By Tom Sellar
By R. C. Baker
By Tom Sellar
By Tom Sellar
By Jessica Dawson
By Tom Sellar
By Jennifer Krasinski
By Jennifer Krasinski
If there's a trend this fall in the art world, it's the embrace of the unfamiliar. Sure, you can get your servings of comfort food via Matisse (MOMA, October 12), Helen Frankenthaler (Gagosian Gallery, September 11), or yet another round of Cubism (the Met, October 20). But for whatever reason—new curatorial energy, a general hunger for the offbeat—numerous well-conceived shows are bringing us the forgotten, the neglected, the obscure, and the freshly innovative.
For starters, the major AbEx entry (Jewish Museum, September 12) goes back almost 70 years to consider the early but imaginative work of two underrated painters, Lee Krasner (forever known as Jackson Pollock's widow) and the Harlem-born Norman Lewis, who often found inspiration in African-American life.
Intriguing, too, are separate surveys of two avant-garde consortiums from the 1960s. The Guggenheim devotes its rotunda to Group Zero (October 10), a trio of Germans (Heinz Mack, Otto Piene, and Günther Uecker) who, in the aftermath of World War II, attempted an artistic rebirth with kinetic and light-based work, and whose transformative notions would expand, globally, to other renegades, many of whom remain little-known in this country. Up at Hauser and Wirth's 69th Street location, you'll find rarely seen work by the radical Vienna Actionists (September 9), an iconoclastic clan that purged their postwar trauma through violence, destruction, and flagrantly lewd acts, typically using their bodies as surfaces or tools for their defiant, paint-based art.
See also: The 2014 Fall (Arts) Issue: An Index
At the opposite extreme, the renovated 68th Street gallery at Hunter College presents the exquisite wire constructions and the delicate, network-like drawings of Gertrud Goldschmidt ("Gego") and Gerd Leufert (October 2). Partners in life and art who'd fled the Nazis for Venezuela, they explored similar geometric motifs in parallel, but their long relationship, strangely enough, has received little attention, and their work is hardly ever shown together — which makes this exhibit a particular treat.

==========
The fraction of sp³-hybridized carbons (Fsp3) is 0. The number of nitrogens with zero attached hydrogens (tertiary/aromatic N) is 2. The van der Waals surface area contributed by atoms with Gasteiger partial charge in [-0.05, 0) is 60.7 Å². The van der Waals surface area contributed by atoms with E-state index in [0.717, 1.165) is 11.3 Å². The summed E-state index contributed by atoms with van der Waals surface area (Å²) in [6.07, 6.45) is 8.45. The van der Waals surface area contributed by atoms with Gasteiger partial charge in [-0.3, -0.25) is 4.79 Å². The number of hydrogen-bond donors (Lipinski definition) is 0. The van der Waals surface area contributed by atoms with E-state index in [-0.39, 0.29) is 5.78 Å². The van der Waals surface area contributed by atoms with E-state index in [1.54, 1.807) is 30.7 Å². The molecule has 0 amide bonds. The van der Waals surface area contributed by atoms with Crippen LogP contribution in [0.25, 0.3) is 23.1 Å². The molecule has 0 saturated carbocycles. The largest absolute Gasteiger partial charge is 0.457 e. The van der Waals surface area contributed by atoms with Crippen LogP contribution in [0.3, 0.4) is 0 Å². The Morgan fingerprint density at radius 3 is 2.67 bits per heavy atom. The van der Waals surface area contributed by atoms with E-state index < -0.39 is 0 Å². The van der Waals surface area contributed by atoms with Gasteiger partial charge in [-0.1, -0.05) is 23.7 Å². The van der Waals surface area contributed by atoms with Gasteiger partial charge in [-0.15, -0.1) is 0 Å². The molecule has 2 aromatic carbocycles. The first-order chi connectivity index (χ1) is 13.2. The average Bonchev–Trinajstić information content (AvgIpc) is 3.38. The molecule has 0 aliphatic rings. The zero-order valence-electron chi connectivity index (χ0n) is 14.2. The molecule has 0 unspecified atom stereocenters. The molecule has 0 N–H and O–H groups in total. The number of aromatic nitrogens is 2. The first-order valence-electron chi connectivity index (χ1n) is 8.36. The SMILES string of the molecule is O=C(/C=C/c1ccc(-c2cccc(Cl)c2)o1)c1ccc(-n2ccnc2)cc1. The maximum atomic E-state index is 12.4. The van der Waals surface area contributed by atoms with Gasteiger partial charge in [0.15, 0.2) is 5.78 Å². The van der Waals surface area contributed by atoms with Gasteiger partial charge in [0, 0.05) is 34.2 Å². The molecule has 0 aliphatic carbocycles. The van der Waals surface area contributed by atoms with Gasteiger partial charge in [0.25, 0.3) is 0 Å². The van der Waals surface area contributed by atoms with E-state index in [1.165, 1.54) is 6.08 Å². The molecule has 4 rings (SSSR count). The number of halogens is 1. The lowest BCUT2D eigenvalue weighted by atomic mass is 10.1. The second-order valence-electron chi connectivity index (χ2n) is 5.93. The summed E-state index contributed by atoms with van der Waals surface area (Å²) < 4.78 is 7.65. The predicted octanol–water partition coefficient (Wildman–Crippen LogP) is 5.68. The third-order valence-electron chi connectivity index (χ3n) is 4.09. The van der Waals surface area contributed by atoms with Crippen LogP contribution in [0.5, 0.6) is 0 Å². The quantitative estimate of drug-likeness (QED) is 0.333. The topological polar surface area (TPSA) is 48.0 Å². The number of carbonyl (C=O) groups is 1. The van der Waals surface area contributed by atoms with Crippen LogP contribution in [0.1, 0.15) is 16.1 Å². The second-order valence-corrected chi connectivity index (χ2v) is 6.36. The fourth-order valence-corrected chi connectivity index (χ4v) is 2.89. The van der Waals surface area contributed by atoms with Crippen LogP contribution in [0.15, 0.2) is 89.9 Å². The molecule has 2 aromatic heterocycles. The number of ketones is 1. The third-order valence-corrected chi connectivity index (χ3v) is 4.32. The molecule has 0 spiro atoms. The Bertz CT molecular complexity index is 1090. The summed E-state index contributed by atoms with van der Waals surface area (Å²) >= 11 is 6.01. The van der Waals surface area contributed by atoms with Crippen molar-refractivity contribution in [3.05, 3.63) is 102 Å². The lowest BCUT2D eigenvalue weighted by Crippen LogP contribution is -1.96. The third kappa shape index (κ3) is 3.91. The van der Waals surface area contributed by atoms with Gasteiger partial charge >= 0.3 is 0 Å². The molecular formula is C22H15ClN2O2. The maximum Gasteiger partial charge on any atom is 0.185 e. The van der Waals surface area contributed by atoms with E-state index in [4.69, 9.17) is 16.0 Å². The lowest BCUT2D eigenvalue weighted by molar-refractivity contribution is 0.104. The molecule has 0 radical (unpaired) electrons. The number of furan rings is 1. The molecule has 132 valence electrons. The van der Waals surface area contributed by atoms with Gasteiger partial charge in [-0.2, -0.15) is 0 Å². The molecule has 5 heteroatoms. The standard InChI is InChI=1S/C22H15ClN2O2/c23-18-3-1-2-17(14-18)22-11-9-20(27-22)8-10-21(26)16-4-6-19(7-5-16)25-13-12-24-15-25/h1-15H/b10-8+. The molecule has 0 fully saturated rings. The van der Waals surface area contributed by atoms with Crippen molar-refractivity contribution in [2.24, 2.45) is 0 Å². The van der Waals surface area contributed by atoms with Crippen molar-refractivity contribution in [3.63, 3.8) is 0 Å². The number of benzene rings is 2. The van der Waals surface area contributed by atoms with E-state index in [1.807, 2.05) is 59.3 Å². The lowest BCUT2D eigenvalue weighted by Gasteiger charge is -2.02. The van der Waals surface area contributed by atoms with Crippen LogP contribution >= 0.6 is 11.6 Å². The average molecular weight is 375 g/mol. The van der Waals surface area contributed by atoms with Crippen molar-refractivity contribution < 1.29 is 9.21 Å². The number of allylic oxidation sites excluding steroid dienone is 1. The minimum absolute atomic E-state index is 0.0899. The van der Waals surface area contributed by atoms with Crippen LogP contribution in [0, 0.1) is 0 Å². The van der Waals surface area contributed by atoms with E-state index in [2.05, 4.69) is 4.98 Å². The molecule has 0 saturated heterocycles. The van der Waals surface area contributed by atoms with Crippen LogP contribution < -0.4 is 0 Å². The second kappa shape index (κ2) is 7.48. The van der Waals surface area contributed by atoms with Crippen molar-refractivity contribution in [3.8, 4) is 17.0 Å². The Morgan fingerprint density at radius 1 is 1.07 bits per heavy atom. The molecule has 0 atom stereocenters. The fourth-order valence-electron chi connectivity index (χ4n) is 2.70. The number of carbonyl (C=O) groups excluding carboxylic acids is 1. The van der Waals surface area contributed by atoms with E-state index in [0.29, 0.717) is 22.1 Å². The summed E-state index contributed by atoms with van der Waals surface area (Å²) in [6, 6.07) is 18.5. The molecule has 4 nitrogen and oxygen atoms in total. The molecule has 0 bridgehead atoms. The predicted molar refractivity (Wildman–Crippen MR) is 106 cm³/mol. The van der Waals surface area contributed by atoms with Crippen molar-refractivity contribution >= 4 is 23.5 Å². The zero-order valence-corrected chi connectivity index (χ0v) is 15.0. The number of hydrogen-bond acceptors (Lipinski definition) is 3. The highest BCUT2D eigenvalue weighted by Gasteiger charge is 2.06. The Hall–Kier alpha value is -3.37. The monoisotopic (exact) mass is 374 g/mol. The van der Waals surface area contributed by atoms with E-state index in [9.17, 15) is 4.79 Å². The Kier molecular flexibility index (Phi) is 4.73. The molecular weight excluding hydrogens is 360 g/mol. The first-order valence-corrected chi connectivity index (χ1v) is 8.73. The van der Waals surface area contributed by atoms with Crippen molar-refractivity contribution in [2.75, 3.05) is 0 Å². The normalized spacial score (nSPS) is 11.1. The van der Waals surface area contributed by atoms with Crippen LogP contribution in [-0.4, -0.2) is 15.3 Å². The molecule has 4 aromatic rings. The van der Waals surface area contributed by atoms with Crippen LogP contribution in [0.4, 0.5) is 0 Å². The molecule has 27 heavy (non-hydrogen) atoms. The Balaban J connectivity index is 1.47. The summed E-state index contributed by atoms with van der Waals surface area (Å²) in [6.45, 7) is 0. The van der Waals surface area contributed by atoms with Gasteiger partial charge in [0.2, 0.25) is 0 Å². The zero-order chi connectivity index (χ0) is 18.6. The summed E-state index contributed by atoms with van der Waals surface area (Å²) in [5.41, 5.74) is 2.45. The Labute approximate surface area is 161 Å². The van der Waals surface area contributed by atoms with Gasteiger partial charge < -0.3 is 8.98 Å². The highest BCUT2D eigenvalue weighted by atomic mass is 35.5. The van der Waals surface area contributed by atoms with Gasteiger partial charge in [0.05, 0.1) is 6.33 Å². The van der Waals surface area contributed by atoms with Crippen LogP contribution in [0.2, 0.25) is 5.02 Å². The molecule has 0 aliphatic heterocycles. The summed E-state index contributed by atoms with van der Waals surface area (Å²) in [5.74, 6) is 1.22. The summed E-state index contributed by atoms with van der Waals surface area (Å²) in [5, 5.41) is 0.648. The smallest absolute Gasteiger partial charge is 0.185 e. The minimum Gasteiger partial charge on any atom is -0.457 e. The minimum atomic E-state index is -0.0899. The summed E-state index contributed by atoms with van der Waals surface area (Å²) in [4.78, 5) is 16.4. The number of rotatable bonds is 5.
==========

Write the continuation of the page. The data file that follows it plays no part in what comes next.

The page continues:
All in all, the eclectic season promises, more than most, to be revelatory. Here are eight more recommendations on the same "out of the ordinary" theme, featuring reconsiderations of two faded stars from the mid-20th century, remarkable pictures from the ends of the earth, a contest of insults between two singers, and lots of quirky art from Brooklyn.Nam June Paik: Becoming Robot
The idolatry of smartphones hardly stirs the cynics anymore, so leave it to Nam June Paik—father of video art, coiner of "electronic superhighway"—to remind us how obsessed we've become with our little televisions. Paik, who died in 2006, was a visionary, but also a humorist, mocking technology's power to command our reverence. Among numerous creations, the survey here displays his TV Chair (you sit on the screen), TV Bra (worn, infamously, by cellist Charlotte Moorman), TV Penis, and the endearingly scruffy Robot K-456, which "died" in 1964 in a staged car accident, lampooning our affection for a machine. Asia Society, 725 Park Avenue, asiasociety.orgMarcel Dzama: Une Danse des Bouffons (A Jester's Dance)